Wattyl moves to Danish owner

by | Mar 2, 2021

Over 50 jobs at Wattyl’s Kilburn paint manufacturing site are now safe after the 106-year-old company was sold to a Danish multinational last Friday, according to a indaily.com.au report.

Wattyl Australia and New Zealand was sold to Danish multinational, Hempel Group, with the new owner reporting it has no plans to close the Churchill Rd manufacturing site or reduce employment numbers.

Last week the company announced it had purchased the Wattyl business from US paint giant Sherwin-Williams. The move is part of Hempel’s bid to double revenue to $4.6 billion (3 billion euros) by 2025 and increase its presence in South East Asia, according to the report.

Founded in 1915, Wattyl is currently headquartered in Sydney and has manufacturing sites in Kilburn and the Melbourne suburb of Footscray.

It also has five distribution centres and nearly 100 company-owned stores, 750 employees and annual revenue of about $230 million.

Hempel President and Chief Executive Officer, Lars Petersson, said in the report that the acquisition was part of the group’s ‘Double Impact’ strategy to grow its paint segments and would not lead to a reduction in employment numbers at Kilburn.

The Wattyl business model aligned well with Hempel’s challenges in Australia and New Zealand, which included its lack of local production and distribution, he said.

“Hempel has no plans of closing the manufacturing site in Kilburn as a consequence of the acquisition, but naturally we cannot give any guarantees as we will adjust our company to the current market we operate in. Wattyl is a leading brand with a strong distribution set-up with its own store network, key Independent Trade Centres and strategic distribution partnerships servicing the DIY and trade consumers,” Mr Petersson said.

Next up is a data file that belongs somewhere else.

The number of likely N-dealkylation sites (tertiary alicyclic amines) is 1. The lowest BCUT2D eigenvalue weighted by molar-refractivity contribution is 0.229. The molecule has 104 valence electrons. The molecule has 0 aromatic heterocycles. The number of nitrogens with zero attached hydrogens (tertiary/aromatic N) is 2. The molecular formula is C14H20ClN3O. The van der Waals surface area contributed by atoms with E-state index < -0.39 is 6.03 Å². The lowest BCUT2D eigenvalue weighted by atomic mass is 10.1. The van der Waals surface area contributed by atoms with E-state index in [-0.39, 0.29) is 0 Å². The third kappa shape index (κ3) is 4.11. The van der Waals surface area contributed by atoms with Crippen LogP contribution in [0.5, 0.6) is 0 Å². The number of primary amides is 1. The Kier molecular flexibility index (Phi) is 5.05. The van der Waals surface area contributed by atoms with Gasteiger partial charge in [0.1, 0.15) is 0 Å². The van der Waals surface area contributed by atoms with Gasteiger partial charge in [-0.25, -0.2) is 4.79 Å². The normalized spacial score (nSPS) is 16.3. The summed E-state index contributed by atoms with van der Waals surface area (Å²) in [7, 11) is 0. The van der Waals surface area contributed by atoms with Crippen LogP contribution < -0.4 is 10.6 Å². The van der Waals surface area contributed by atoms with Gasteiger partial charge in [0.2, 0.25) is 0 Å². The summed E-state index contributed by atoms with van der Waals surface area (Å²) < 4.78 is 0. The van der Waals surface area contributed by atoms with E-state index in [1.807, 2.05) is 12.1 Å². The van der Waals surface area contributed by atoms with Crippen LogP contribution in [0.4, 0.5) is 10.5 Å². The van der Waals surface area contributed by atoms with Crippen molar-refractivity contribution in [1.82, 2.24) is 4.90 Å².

“We are going for leadership positions in selected segments and geographies, and we aim to double our revenue within five years to EUR 3 billion,” he said.

Sydney-based Managing Director Matt Crossingham, said it was business as usual following the acquisition.

“We are still the same Wattyl – proudly made right here in Australia for Australian and New Zealand conditions. Our heritage of over 100 years of locally manufactured protection and innovation continues,” Mr Crossingham said.

“We are looking forward to contributing to Hempel’s growth and development – not only in Australia and New Zealand – but throughout the South and East Asia region,” he said in the indaily.com report.

The sale is expected to close before the end of March, subject to customary closing conditions.

picture source: indaily.com.au

The Wattyl business became part of Sherwin-Williams through the 2017 acquisition of The Valspar Corporation. Valspar bought the previously ASX-listed Wattyl in 2010.

Cleveland-based Sherwin-Williams is the world’s largest paint and coatings company and had been courting potential Wattyl buyers since mid-2020.

Sherwin-Williams Chairman and Chief Executive Officer, John G. Morikis said the decision to divest Wattyl was based on its “ability to meet our performance criteria and for their long-term strategic fit”.